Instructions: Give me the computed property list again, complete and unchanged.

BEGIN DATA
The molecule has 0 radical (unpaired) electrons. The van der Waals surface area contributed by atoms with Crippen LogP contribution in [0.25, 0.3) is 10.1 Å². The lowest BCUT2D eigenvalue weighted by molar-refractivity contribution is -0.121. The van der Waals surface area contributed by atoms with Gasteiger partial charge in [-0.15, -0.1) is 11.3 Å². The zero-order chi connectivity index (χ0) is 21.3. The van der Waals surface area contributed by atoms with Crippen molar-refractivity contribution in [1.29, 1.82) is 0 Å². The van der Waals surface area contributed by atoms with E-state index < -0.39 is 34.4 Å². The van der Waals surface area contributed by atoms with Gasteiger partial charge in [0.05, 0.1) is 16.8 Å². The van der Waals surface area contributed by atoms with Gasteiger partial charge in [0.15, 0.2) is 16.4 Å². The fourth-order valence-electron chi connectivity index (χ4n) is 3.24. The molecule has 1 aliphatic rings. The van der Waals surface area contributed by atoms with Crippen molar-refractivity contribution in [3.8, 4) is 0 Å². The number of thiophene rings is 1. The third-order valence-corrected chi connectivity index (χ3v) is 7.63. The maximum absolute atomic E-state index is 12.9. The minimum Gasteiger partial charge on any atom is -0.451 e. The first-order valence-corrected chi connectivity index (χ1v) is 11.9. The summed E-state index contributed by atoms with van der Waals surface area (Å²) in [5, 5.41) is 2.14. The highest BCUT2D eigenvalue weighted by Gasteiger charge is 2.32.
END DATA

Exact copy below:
The molecule has 0 radical (unpaired) electrons. The van der Waals surface area contributed by atoms with Crippen LogP contribution in [0.25, 0.3) is 10.1 Å². The lowest BCUT2D eigenvalue weighted by molar-refractivity contribution is -0.121. The van der Waals surface area contributed by atoms with Gasteiger partial charge in [-0.15, -0.1) is 11.3 Å². The zero-order chi connectivity index (χ0) is 21.3. The van der Waals surface area contributed by atoms with Crippen molar-refractivity contribution in [1.29, 1.82) is 0 Å². The van der Waals surface area contributed by atoms with E-state index < -0.39 is 34.4 Å². The van der Waals surface area contributed by atoms with Gasteiger partial charge in [0.05, 0.1) is 16.8 Å². The van der Waals surface area contributed by atoms with Gasteiger partial charge in [0.15, 0.2) is 16.4 Å². The fourth-order valence-electron chi connectivity index (χ4n) is 3.24. The molecule has 1 aliphatic rings. The van der Waals surface area contributed by atoms with Crippen molar-refractivity contribution in [3.8, 4) is 0 Å². The number of thiophene rings is 1. The third-order valence-corrected chi connectivity index (χ3v) is 7.63. The maximum absolute atomic E-state index is 12.9. The minimum Gasteiger partial charge on any atom is -0.451 e. The first-order valence-corrected chi connectivity index (χ1v) is 11.9. The summed E-state index contributed by atoms with van der Waals surface area (Å²) in [5, 5.41) is 2.14. The highest BCUT2D eigenvalue weighted by Gasteiger charge is 2.32.